Prior to 1840, New Zealand was an unlawful state: the population consisted people both Maori and European, who were bound to no law. This led the British Government to present a treaty with to Maori. This was a form of legal documentation, which the British needed to secure the rights of Maori, by making the Crown in New Zealand the sovereign. The British saw it as a way to protect Maori interests, while several Maori viewed it as an acknowledgement of their mana. The various views of both the British Government and Maori will be outlined in relation to the Treaty when it was signed at Waitangi in 1840.The views of the British Government, Lord Normanby, Captain William Hobson, Henry Williams, and several Maori chiefs and tribes were all different, as they all had different objectives.
Because there was no law or any form of civil government, in the 1830s in New Zealand, the British Government found it difficult to sort out the problems which had been caused by their British subjects.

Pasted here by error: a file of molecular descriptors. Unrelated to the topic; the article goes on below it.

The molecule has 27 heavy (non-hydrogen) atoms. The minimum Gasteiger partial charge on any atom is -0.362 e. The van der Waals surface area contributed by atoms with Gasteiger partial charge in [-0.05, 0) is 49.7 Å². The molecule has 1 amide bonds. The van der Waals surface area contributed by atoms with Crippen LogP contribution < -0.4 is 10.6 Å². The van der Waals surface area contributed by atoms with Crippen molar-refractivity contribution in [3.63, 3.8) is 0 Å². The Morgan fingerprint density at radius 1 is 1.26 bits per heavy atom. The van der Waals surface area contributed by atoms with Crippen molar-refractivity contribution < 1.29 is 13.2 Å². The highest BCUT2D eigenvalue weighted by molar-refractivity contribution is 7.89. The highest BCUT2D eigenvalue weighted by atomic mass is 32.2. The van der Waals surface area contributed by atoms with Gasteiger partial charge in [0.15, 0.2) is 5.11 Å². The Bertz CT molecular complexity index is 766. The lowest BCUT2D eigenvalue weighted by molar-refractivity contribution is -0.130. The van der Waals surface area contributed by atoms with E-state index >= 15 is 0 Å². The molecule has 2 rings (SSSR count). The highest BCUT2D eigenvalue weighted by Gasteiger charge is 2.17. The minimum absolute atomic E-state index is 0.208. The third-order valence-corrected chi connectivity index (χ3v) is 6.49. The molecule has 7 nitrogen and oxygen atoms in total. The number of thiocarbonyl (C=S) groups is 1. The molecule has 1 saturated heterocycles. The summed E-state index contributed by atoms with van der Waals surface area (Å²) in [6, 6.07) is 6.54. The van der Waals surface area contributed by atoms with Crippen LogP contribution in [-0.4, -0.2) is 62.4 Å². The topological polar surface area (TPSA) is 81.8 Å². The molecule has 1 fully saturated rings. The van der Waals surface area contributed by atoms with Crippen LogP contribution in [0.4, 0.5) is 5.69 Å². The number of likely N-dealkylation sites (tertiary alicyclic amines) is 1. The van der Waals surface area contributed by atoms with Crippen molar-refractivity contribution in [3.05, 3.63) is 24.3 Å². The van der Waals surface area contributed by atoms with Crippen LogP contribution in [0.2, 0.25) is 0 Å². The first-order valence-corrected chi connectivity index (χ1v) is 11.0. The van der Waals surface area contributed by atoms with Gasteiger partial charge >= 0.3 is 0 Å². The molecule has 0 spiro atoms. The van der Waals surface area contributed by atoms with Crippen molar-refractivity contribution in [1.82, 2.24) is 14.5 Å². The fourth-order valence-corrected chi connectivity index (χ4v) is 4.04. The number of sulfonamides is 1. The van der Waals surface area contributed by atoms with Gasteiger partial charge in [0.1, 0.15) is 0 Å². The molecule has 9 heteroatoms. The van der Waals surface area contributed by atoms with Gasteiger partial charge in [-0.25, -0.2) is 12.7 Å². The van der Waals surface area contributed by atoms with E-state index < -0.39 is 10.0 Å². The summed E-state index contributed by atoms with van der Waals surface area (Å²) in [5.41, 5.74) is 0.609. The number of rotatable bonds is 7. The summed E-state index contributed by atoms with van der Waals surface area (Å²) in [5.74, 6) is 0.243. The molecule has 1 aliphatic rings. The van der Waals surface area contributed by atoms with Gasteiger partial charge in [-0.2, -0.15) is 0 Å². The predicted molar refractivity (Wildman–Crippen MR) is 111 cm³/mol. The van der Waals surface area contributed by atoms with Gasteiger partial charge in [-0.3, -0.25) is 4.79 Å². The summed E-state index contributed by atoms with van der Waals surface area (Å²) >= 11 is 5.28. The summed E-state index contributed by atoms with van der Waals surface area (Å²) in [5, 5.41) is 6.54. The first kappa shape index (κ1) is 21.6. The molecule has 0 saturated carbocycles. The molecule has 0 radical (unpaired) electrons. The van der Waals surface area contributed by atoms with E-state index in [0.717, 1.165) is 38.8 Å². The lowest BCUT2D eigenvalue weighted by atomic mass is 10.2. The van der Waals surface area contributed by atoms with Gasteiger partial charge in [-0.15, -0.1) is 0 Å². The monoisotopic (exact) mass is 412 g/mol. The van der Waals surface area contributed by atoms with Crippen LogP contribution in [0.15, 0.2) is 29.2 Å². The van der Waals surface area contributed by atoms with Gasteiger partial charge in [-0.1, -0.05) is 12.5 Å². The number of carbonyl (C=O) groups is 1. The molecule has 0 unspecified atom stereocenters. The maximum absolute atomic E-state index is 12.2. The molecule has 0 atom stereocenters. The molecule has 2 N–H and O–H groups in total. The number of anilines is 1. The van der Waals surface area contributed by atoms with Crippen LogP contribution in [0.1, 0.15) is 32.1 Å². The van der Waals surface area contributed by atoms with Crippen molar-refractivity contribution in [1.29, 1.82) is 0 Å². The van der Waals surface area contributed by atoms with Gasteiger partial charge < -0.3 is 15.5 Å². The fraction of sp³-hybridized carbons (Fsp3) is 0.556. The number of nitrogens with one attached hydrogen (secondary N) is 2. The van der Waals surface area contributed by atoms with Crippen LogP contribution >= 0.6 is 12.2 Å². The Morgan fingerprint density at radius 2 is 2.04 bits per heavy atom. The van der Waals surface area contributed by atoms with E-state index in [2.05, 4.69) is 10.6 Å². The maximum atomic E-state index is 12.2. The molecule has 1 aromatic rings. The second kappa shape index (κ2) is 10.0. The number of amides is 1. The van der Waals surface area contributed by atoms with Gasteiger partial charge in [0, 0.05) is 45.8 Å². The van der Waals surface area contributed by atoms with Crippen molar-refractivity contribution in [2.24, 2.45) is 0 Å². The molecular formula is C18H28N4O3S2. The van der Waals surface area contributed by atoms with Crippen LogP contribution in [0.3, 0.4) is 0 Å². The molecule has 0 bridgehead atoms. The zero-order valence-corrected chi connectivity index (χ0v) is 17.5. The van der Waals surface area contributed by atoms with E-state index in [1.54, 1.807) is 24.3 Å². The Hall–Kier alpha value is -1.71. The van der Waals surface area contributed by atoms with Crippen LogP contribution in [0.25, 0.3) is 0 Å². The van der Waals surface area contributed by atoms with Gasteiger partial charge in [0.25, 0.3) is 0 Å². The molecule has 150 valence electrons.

At the same time; Britain was concerned that other European states might invade New Zealand and take over. The British Government had been influenced by the missionary advisors, who wished to protect the natives of New Zealand, as they felt that it was important to safeguard the rights of Maori in relation to their lands. This led the British Government to take an interest in New Zealand, and it wanted to ensure that Maori land rights were protected by exploitation by settlers and foreign states.
The British Government needed to establish a form of civil government, in order for this to occur. Therefore a treaty needed to take place, because it was a form of legal documentation. Claudia Orange says, "It was considered only just...